There once was a time when Mel Gibson was a Golden Boy: young, handsome, faithfully married with a large family, and the apotheosis of conservative values in an otherwise Liberal Hollywood landscape. He was the guy Hollywood could point to and say, “Look. We aren't all a bunch of degenerates.”
It's been a long time since those days. Gibson is now the guy infamous for an anti-Semitic rant during his drunk-driving arrest. He cheated on his wife, fathering an illegitimate child, and is now divorced. He isn't young and beautiful anymore, either. Now his face is craggy and world-weary. Now he's another degenerate.
He's also a better actor now. As I discussed in the entry for the movie "Payback Straight Up: The Director's Cut", Gibson's tarnished status has freed him to take roles and do things that he couldn't do as a Golden Boy. Like play a true, gritty criminal.
In “Get the Gringo,” Gibson plays an unnamed criminal who steals from other crooks and lands in a very gritty, Mexican prison called”El Pueblito.” The prison is truly a little town, where inmates' families are allowed to come and go, bringing them all sorts of contraband. Some prisoners are even allowed furloughs, including the drug-lord, Javi, who rules “El Pueblito.” Gibson's character has to use all of his skills to survive in this world, while figuring out how to escape and get his money back.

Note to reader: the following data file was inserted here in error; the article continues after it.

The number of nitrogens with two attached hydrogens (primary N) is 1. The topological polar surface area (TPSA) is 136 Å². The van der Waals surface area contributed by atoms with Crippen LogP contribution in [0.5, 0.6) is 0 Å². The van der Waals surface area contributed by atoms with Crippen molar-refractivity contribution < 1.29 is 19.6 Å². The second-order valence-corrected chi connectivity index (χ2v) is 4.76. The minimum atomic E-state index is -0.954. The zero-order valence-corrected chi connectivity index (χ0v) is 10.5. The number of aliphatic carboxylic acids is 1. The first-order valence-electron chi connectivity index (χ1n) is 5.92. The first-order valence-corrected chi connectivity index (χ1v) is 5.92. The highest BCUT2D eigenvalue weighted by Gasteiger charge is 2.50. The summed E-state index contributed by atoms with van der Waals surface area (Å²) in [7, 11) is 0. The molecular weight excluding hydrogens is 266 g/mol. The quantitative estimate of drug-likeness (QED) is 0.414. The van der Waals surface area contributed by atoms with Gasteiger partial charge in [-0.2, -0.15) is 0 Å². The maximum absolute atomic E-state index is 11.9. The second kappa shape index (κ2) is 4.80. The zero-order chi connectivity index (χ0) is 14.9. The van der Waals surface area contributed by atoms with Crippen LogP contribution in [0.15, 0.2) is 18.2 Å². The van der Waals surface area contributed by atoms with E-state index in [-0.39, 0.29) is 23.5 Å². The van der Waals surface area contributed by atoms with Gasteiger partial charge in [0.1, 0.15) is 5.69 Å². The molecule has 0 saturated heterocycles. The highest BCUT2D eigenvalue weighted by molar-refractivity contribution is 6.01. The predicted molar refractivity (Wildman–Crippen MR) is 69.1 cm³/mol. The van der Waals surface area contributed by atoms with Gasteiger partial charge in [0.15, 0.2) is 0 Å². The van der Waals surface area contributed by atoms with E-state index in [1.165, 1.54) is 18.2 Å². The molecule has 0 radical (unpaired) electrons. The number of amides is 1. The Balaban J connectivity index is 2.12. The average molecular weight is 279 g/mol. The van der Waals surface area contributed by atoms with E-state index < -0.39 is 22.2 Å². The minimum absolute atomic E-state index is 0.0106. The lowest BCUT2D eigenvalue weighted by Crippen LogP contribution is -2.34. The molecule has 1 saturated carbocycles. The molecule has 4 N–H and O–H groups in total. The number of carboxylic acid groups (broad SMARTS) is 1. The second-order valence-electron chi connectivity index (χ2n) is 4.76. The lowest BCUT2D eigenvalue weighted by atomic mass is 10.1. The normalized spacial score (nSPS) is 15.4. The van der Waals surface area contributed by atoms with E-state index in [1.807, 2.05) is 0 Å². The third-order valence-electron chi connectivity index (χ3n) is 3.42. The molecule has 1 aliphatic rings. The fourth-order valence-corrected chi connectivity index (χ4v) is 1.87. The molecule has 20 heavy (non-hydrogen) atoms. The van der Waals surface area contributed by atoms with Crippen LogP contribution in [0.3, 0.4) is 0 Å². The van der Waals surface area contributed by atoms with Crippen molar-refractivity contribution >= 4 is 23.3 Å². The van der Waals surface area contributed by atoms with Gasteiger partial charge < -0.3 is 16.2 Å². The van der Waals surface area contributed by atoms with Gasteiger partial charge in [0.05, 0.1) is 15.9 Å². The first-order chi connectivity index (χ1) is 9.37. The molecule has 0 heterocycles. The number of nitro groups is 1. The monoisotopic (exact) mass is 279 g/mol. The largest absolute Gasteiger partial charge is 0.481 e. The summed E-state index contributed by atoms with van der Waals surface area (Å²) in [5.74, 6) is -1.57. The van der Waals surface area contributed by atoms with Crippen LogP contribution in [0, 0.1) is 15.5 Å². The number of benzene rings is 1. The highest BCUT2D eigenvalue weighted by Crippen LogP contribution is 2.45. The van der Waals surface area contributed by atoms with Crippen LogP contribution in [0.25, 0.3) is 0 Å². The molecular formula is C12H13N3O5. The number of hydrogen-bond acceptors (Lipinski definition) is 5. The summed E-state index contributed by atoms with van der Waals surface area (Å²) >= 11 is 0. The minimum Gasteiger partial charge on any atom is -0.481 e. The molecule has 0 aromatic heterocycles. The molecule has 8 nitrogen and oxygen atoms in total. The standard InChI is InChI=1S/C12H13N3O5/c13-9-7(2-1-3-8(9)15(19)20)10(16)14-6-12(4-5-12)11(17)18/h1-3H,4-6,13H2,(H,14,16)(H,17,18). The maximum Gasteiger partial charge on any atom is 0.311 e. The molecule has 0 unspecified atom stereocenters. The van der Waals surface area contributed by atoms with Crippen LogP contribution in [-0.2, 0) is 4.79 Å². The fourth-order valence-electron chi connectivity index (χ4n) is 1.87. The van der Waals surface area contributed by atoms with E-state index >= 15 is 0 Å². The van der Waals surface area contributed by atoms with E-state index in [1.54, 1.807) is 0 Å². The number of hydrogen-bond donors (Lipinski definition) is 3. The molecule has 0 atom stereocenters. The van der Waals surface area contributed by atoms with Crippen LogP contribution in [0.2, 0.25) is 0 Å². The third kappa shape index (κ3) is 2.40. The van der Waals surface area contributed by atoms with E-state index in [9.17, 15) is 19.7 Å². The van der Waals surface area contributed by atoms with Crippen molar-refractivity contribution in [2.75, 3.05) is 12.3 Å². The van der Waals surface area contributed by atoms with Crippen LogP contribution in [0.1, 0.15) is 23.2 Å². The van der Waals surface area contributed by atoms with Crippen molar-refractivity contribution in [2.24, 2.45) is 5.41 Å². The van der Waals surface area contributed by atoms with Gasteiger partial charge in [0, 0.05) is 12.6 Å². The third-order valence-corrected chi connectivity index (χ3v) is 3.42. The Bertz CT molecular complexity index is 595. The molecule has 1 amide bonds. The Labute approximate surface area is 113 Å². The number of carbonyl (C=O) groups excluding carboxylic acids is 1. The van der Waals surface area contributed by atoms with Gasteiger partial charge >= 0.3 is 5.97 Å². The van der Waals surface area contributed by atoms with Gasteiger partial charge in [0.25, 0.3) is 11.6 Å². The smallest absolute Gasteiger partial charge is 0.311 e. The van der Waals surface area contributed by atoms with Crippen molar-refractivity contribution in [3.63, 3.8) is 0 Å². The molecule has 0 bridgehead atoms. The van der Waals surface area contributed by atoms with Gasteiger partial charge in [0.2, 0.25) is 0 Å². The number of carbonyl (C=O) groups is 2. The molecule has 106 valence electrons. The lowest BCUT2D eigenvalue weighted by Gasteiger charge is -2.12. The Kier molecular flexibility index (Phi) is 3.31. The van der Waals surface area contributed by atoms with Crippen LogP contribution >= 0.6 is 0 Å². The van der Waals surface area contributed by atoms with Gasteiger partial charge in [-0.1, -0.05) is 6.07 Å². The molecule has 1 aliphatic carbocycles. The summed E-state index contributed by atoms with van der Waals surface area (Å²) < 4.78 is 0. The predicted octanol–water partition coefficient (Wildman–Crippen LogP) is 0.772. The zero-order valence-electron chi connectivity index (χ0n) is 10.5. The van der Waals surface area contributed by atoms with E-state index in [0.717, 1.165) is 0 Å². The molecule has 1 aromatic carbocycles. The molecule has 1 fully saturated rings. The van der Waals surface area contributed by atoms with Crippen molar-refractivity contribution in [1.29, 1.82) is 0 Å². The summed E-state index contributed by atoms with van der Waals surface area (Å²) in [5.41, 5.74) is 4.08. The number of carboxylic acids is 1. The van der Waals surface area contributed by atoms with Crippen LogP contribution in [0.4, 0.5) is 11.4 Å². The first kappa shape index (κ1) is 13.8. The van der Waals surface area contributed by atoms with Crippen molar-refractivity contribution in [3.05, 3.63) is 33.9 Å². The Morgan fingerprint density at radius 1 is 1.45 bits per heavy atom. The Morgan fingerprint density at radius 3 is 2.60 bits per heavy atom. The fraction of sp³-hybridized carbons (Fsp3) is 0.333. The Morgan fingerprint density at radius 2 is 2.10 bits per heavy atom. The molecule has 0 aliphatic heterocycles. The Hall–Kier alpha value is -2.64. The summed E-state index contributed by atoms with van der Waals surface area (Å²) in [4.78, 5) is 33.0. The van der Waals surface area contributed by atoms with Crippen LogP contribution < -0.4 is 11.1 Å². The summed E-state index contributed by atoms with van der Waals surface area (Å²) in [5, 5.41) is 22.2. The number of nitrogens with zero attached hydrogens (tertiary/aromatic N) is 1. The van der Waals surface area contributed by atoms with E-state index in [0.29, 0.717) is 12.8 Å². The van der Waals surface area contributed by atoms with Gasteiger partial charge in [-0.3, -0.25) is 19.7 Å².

“Get the Gringo” isn't by any means a classic, but it's a decent-enough crime-thriller. The movie gets its story told in about 90 minutes, which is way more efficient than most films today. The scenes are taut and terse, and the film doesn't waste much energy on sentimentality. Gibson's character is a hard guy with a decent side, but the film doesn't beat us over the head with that; they just let him do his thing. The movie went straight to video-on-demand here in the U.S., but it is tighter and more entertaining than most of the films that get cinematic releases.
3 stars out of 5